Edward Bernays: The Father of Public Relations and Master of Manipulation


Aaron M Farrar

9/5/20234 min read

Edward Bernays: The Father of Public Relations and Master of Manipulation

Edward Bernays, often hailed as the "Father of Public Relations," was a pivotal figure in the 20th century whose influence still permeates our daily lives. Born on November 22, 1891, and passing away in 1995, Bernays left an indelible mark on the world of advertising, marketing, and public opinion. His groundbreaking work, particularly his 1928 book 'Propaganda,' showcased his profound insights into shaping public perceptions and his ability to orchestrate societal change. In this article, we will delve into who Edward Bernays was, why he was an important historical figure, his notable accomplishments, and his intriguing relationship with the renowned psychoanalyst Sigmund Freud.

The Man Behind the Curtain

Edward Bernays was born in Vienna, Austria, and later emigrated to the United States with his family. He was a nephew of Sigmund Freud, a connection that would greatly influence his career. Bernays studied agriculture at Cornell University but eventually shifted his focus to public relations and psychology. It was his blend of Freudian psychology and marketing that set him apart in the world of public relations.

Bernays' Work in Propaganda

Edward Bernays' most famous work, 'Propaganda,' published in 1928, is a cornerstone of his career and has significantly shaped modern public relations. In this book, he explored the art of shaping public opinion and the manipulation of the masses. One of his key quotes from 'Propaganda' illustrates his approach: "The conscious and intelligent manipulation of the organized habits and opinions of the masses is an important element in democratic society."

Bernays argued that public relations professionals should influence public behavior by appealing to people's emotions, desires, and unconscious desires, rather than merely presenting factual information. This approach, which he termed "engineering consent," laid the groundwork for modern advertising and political campaign strategies.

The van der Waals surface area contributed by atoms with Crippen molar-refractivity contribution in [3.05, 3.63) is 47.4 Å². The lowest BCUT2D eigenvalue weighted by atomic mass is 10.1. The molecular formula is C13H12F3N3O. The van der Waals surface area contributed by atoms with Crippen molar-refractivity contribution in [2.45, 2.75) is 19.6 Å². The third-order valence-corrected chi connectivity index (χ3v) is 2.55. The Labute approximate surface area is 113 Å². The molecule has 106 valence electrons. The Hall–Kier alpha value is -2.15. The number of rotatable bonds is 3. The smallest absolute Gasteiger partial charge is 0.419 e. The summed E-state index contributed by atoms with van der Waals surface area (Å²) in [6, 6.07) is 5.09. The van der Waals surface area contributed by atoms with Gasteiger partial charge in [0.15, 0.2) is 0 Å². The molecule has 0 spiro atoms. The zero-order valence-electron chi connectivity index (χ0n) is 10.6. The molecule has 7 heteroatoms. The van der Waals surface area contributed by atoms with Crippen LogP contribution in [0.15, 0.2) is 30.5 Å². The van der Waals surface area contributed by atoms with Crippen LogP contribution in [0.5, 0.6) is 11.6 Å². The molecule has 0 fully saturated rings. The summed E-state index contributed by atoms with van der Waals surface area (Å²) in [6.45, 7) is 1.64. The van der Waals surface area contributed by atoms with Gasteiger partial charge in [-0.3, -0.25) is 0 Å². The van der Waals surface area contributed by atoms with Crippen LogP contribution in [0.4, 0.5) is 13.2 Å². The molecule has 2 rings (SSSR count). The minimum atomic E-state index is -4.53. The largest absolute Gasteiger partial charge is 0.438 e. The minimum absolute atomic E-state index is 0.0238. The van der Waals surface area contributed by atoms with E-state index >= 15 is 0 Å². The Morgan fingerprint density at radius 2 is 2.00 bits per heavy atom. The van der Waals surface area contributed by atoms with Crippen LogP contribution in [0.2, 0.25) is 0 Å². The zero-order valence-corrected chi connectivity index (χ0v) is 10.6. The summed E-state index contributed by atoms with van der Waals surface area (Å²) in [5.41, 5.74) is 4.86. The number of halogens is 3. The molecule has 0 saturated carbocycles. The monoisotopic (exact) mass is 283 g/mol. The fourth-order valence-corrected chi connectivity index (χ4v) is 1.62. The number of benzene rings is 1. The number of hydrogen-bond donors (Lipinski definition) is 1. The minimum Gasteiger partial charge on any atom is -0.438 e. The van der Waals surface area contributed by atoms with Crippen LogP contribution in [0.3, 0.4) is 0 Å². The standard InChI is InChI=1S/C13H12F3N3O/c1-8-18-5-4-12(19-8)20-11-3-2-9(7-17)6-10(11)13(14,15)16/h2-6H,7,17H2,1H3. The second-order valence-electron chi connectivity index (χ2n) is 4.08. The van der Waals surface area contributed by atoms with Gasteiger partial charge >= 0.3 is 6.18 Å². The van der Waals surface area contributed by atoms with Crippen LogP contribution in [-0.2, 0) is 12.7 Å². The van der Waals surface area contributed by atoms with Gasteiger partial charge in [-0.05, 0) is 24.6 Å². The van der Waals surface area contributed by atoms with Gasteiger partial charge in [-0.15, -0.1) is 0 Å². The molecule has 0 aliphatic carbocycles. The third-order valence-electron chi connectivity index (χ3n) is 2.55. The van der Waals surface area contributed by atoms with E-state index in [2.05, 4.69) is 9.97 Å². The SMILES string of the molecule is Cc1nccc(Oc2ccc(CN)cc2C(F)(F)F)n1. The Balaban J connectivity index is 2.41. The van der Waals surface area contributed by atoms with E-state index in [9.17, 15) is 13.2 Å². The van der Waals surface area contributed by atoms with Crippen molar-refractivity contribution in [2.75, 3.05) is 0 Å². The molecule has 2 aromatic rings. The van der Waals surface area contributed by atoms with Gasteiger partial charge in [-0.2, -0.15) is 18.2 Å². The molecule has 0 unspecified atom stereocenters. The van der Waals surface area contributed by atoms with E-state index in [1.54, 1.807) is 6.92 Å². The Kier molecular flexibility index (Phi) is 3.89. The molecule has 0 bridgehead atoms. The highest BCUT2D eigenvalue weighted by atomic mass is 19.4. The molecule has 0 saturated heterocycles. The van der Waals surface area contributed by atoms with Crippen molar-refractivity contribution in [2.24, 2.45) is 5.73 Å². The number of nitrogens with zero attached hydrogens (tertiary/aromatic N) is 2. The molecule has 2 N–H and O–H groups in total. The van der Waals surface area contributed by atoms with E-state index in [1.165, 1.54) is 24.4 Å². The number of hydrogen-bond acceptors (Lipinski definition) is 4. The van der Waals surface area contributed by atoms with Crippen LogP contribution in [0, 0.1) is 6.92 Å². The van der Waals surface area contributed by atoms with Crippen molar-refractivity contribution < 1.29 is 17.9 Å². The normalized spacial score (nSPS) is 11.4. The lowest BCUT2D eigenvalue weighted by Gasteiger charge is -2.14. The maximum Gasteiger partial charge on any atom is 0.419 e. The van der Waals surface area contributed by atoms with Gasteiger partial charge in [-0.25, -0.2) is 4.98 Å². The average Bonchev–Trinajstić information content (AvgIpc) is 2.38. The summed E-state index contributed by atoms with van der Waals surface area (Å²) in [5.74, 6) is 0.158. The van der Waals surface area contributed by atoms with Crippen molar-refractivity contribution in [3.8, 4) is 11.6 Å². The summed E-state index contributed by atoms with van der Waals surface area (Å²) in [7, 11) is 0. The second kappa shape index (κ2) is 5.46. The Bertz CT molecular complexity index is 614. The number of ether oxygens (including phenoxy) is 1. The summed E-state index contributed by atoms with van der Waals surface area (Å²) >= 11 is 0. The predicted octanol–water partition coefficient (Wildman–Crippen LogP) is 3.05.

Achievements and Influence

1. Torches of Freedom: One of Edward Bernays' most notable accomplishments was the "Torches of Freedom" campaign in 1929. Commissioned by the American Tobacco Company, this campaign aimed to break the social taboo against women smoking in public. Bernays brilliantly linked smoking to women's liberation and feminism, portraying it as a symbol of women asserting their independence. This marketing coup not only increased cigarette sales but also helped to redefine societal norms.

2. Bacon and Eggs: In the 1920s, Bernays also contributed to popularizing bacon and eggs as a quintessential American breakfast. Leveraging his influence and connections, he convinced doctors to endorse this hearty breakfast, touting it as a healthy start to the day. The campaign boosted the sales of bacon and eggs and has had a lasting impact on breakfast habits.

3. United Fruit Company: Bernays was also involved in shaping public opinion in favor of the United Fruit Company (now Chiquita Brands International). He used his persuasive techniques to justify the company's interests in Central America, even orchestrating a coup in Guatemala in 1954 to protect the firm's investments.